During March, the month that marked the celebration of the International Day of Forests, a number of significant forest-related research studies, tools and technologies were released.
1 April 2015: During March, the month that marked the celebration of the International Day of Forests, a number of significant forest-related research studies, tools and technologies were released.
The Center for International Forestry Research (CIFOR) produced a report examining the scientific evidence base for integrating plantations into forest conservation planning. The report notes that the assumption that plantations reduce pressure on natural forests may not always be valid, as plantations can displace “low value” activities such as fuel wood collection to natural areas and reduce the economic viability of sustainable production in non-plantations thereby increasing degradation. The report notes, however, that strategically placing high value plantations while carefully managing the demand for sustainable forest products can maximize the conservation benefits of plantations while minimizing degradation risks.
Complementing the assessment, CIFOR produced a study on ways to make plantations more appealing to the private sector. The brief specifically targets smallholders noting the potential to increase the quality of smallholder timber while reducing costs to producers through the effective management of plantations. According to the study, this requires increased extension services from governments as well as the establishment of mechanisms for collective timber marketing by smallholders.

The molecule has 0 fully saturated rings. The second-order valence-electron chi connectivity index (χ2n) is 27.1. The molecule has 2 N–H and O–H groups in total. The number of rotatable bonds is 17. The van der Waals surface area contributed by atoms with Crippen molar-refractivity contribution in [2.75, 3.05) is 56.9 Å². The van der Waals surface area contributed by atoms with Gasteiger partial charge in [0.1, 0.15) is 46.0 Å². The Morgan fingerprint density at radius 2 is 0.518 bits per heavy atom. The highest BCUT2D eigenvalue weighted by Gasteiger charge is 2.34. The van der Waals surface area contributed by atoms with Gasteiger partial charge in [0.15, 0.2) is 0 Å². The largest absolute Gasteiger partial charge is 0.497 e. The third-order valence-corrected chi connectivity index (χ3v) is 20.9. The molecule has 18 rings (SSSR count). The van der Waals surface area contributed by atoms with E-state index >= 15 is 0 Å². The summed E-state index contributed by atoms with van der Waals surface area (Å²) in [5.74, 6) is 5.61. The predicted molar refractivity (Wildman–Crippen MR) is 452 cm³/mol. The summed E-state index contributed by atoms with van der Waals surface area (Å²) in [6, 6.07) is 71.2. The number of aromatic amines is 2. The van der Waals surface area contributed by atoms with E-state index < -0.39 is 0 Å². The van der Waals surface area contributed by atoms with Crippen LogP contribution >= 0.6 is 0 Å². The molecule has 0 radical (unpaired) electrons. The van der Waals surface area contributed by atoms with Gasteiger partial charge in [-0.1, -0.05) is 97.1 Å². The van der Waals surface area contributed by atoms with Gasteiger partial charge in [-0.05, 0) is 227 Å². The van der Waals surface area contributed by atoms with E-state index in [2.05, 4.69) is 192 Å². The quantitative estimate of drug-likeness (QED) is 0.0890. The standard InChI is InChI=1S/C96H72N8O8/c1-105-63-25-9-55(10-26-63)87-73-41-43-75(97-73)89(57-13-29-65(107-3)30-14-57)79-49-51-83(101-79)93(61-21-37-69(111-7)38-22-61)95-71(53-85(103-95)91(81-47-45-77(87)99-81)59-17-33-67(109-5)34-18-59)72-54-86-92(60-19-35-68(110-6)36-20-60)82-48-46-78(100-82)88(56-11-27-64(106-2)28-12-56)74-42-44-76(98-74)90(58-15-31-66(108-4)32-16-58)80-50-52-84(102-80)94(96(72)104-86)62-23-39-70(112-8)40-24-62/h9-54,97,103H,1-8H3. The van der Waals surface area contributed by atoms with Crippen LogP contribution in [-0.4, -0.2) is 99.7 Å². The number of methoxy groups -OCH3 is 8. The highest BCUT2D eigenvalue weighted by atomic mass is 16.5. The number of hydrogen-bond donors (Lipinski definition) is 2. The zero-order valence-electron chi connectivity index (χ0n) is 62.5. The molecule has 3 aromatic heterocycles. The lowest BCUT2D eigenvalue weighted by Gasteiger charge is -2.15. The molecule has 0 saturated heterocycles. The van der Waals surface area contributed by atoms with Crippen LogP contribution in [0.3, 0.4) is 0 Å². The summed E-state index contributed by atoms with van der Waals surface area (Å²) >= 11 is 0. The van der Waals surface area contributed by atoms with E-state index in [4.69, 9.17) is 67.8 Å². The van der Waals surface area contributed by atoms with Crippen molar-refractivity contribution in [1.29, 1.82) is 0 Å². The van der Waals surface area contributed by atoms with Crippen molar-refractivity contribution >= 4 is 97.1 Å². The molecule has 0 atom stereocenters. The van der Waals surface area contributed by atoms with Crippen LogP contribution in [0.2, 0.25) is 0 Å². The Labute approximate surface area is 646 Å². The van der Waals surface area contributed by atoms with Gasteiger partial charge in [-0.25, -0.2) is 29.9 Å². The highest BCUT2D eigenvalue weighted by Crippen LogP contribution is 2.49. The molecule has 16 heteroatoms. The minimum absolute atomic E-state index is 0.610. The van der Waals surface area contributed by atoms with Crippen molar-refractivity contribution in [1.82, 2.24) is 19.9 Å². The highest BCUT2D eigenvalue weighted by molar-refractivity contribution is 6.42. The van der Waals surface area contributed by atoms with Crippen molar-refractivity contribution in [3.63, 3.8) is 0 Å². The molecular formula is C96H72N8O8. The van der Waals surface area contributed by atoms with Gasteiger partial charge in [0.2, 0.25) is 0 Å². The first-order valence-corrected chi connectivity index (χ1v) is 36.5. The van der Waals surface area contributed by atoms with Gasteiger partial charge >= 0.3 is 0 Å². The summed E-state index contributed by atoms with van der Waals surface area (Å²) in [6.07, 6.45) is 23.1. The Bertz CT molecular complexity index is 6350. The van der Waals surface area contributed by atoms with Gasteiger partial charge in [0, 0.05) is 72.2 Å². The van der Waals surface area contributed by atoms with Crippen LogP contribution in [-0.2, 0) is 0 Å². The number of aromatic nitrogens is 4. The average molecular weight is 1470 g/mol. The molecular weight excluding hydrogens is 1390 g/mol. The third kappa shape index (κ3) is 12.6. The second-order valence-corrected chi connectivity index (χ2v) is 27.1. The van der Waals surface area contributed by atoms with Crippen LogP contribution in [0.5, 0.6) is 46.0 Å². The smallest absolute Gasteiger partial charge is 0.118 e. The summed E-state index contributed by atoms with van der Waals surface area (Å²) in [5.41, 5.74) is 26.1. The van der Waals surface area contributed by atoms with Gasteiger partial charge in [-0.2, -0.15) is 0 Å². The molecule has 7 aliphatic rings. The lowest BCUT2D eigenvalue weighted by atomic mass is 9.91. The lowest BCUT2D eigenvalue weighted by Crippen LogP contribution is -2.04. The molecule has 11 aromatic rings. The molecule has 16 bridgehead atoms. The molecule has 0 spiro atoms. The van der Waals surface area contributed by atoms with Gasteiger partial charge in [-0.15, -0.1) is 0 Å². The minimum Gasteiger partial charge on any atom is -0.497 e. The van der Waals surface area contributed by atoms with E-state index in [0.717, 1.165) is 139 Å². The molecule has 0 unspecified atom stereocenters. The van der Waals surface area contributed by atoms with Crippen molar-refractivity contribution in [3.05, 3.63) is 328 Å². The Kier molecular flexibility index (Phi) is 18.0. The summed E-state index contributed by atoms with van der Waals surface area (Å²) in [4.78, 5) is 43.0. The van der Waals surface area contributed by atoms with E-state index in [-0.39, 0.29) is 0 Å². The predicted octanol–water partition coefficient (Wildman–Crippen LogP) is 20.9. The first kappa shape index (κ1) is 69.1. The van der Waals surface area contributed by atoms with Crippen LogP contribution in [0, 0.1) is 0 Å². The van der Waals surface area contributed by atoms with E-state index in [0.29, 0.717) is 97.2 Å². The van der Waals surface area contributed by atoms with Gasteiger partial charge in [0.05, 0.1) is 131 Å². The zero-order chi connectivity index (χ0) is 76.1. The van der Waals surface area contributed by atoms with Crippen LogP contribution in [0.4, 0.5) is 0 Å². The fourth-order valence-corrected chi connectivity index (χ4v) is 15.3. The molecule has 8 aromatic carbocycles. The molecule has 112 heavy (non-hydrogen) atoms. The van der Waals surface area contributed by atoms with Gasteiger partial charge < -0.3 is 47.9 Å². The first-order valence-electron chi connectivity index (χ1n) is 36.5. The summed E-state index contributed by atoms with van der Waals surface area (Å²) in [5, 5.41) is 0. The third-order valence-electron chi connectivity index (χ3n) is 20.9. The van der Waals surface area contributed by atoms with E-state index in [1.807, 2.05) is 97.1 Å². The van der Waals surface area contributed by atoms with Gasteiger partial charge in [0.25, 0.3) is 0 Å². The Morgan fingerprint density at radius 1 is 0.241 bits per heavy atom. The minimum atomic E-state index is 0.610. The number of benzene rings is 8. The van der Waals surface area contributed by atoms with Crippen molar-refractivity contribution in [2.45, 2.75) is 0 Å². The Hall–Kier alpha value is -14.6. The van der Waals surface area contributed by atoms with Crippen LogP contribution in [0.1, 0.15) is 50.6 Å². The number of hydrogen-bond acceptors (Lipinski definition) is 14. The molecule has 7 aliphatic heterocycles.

With regard to emerging technologies, the Program on Forests (PROFOR), in collaboration with Forest Trends and the Ecosystem Marketplace released a sustainability-tracking tool for the private sector. The tool, ‘supply-change.org’, tracks commitments to reduce deforestation from the production of a number of commodities including palm oil, soy, timber and pulp and cattle.
At the national level, the Government of Indonesia developed new technology for emissions tracking from land-based greenhouse gas (GHG) sources. The National Carbon Accounting System (INCAS), developed in collaboration with CIFOR and the Government of Australia, will become the official measurement, reporting and verification (MRV) system for Indonesia’s national REDD+ programme. Also related to REDD+, the Republic of the Congo enhanced its REDD+ decision-making through the application of technologies for cost-benefit analysis and the mapping of multiple benefits. Supported by the UN Environment Programme World Conservation Monitoring Centre (UNEP-WCMC) a technical capacity building workshop launched the technologies as part of a national study on the potential of REDD+.
CIFOR is part of the CGIAR Consortium. [CIFOR Infobrief No. 110 – Do tree plantations support forest conservation?] [CIFOR Infobrief No. 114 – Making timber plantations an attractive business for smallholders][Supply-Change.org] [PROFOR Press Release] [CIFOR Press Release] [UNEP-WCMC Press Release]